Matthew Rabin wants to know what makes you tick.
One of the nation’s top scholars of behavioral economics, Rabin has been appointed to the first of three endowed professorships in Harvard’s Foundations of Human Behavior Initiative (FHB), a research effort aimed at uncovering the fundamental mechanisms behind human actions.
Rabin will join FHB Director David Laibson, the Robert I. Goldman Professor of Economics, in the study of psychological, social, economic, political, and biological aspects of human behavior.
By bringing together faculty from across Harvard to investigate a wide range of cognitive, social, and behavioral phenomena, the initiative aims to develop new ways to address issues related to health care, economic development, education, and governance.
“How do we help people who want to quit smoking?” Laibson asked. “How do we help people save for retirement? How can we reduce domestic violence? How can we make people more productive at work, or learn more in school? What we’ve discovered over the last 10 years is that a lot of behaviors are malleable, and can be influenced at remarkably little cost.
“We’re very excited about the dual challenge of making basic scientific breakthroughs, and then applying those breakthroughs to pressing social problems,” he continued. “What we’re doing with the Foundations of Human Behavior Initiative is creating the optimal sandbox for that extraordinary research to take place.”
Supporting the research is a gift from the New York–based Pershing Square Foundation. The gift, announced Monday, will back three new endowed faculty positions and provide a research fund open to all Harvard faculty and doctoral students.
“As a foundation, we are interested in innovations that have the possibility of changing the way we think about society,” said Paul Bernstein, CEO of the Pershing Square Foundation. “The field of behavioral science is already important, and it affects virtually everything we do as a foundation.”
Established in 2006 by Bill Ackman ’88, M.B.A. ’92, and his wife, Karen Ackman, M.L.A. ’93, the Pershing Square Foundation supports organizations that tackle social issues.
“Supporting innovation and new approaches to creating sustainable change is a vital part of what the Pershing Square Foundation was established to do,” said Ackman, CEO and portfolio manager of Pershing Square Capital Management LP. “Understanding the foundations of human behavior is a key to improving people’s health, wealth, and security around the globe. We are inspired by the potential of Harvard’s initiative.”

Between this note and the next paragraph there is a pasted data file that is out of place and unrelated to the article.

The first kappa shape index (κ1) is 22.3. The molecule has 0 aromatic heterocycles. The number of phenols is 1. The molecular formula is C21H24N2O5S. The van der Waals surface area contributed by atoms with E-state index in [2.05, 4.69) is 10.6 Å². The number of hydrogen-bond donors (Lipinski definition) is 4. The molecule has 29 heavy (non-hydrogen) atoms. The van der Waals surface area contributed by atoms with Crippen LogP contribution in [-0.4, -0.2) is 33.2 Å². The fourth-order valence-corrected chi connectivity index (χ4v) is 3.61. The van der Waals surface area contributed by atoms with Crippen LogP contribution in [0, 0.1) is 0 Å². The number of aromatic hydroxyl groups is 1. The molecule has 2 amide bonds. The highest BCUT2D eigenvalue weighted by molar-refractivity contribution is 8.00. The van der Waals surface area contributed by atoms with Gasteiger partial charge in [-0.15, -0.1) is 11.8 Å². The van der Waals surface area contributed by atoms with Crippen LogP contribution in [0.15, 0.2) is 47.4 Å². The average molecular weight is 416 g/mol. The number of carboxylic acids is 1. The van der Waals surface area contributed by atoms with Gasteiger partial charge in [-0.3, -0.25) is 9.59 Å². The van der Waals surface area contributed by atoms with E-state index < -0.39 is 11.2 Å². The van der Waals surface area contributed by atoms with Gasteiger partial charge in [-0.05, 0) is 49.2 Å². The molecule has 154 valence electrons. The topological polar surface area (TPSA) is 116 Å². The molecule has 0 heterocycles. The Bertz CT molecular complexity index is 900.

Importantly, Laibson said, FHB has been built as an interdisciplinary project, designed to incorporate scholars across all of Harvard and tap the full depth of expertise and innovation — among both faculty and doctoral students — on campus.
“We are not narrowing the questions,” he said. “We want the community of scholars at Harvard — faculty and students — to generate questions that excite them: questions they think are important, ideas they think are path-breaking.”
To count Rabin among those faculty members, Laibson said, is an extraordinary privilege.
“We couldn’t ask for a better first appointment,” he said. “He’s one of the most eminent economic theorists in the world, and his work symbolizes and represents this interdisciplinary approach. He embodies the theme of crossing disciplinary boundaries. His entire career has been about bridging the gap between social psychology, cognitive psychology, and economics.”
After receiving his Ph.D. from the Massachusetts Institute of Technology (MIT) in 1989, Rabin joined the faculty of the University of California, Berkeley, as an assistant professor. He was promoted to full professor in 1999, eventually becoming the Edward G. and Nancy S. Jordan Professor of Economics. He also serves as the director of the Program in Psychological Economics.
A member of the Russell Sage Foundation Behavioral Economics Roundtable and of the Program Committee, Eighth World Congress of the Econometric Society, Rabin held a visiting position at the London School of Economics in 2000-01 and has served as a Taussig Research Professor at Harvard.
Rabin has been named an Alfred P. Sloan Research Fellow, a MacArthur Foundation Fellow (2001-05), and an Econometric Society Fellow. He has also received an Outstanding Teaching Award from the Graduate Economics Association at the University of California, Berkeley, and the John Bates Clark Medal from the American Economic Association. The Clark is second only to the Nobel Prize in the field of economics.